Point of No Return

January/February 2021

“WHEN DISCONTENT WITH MUSEUMS is strong enough to provoke the attempt to exhibit paintings in their original surroundings or in ones similar, in baroque or rococo castles, for instance, the result is even more distressing than when the works are wrenched from their original surroundings and then brought together.” This is Theodor Adorno in his great essay “Valéry Proust Museum,” first published in German in 1955, a moment of reckoning and reconstruction. Though Adorno doesn’t specify why the attempt to return and repatriate is more upsetting than the original rift and reassembling of modernity, it is clear that we are in a similar moment of discontent again today—and that we, too, must consider our desires and the effects they might produce.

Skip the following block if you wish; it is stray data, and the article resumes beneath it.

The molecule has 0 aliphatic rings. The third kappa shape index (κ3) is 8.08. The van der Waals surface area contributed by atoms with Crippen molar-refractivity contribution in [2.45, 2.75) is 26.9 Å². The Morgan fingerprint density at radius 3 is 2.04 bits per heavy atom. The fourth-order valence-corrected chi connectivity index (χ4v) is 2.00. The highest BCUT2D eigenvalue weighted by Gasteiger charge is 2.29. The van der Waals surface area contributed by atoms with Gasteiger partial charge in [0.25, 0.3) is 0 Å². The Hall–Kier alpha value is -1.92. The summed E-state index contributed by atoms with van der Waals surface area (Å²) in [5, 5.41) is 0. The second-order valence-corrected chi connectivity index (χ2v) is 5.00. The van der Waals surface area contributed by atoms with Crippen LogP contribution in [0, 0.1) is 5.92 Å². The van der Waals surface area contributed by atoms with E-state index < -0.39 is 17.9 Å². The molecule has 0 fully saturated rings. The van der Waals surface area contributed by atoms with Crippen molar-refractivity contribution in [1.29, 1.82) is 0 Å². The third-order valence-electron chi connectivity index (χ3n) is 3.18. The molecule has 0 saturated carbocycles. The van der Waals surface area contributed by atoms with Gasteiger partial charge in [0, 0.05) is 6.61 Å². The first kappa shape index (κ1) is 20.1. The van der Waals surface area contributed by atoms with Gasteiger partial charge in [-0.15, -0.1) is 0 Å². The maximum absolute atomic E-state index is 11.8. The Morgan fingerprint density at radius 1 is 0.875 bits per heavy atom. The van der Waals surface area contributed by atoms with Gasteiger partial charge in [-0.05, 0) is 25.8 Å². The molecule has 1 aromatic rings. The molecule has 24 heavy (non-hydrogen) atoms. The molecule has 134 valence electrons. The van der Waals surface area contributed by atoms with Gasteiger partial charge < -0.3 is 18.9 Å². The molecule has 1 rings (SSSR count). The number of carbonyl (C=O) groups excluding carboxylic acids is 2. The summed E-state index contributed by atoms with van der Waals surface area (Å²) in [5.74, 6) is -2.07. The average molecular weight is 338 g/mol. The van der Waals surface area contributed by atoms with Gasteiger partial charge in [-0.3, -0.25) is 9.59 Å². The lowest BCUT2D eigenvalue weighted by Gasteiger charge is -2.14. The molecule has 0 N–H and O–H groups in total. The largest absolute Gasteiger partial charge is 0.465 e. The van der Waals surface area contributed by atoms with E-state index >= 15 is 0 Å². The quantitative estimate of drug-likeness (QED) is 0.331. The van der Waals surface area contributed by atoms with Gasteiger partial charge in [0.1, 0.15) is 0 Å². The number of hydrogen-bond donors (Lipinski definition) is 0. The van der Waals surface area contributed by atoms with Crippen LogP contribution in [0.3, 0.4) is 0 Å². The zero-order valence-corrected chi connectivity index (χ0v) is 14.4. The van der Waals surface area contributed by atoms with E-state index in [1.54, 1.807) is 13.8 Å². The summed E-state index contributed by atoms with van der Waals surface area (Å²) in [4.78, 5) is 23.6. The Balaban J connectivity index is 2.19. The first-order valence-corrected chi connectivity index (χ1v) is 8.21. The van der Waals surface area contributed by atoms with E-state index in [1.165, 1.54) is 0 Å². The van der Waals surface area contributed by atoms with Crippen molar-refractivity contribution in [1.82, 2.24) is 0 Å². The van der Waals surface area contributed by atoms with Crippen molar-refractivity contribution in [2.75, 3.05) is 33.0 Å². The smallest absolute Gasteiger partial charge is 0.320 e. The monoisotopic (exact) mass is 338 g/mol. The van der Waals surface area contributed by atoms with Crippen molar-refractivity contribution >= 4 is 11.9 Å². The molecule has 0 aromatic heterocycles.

In May this past year, the director of Florence’s Uffizi, Eike Schmidt, announced a proposal to return a number of the museum’s religious

— Alex Kitnick

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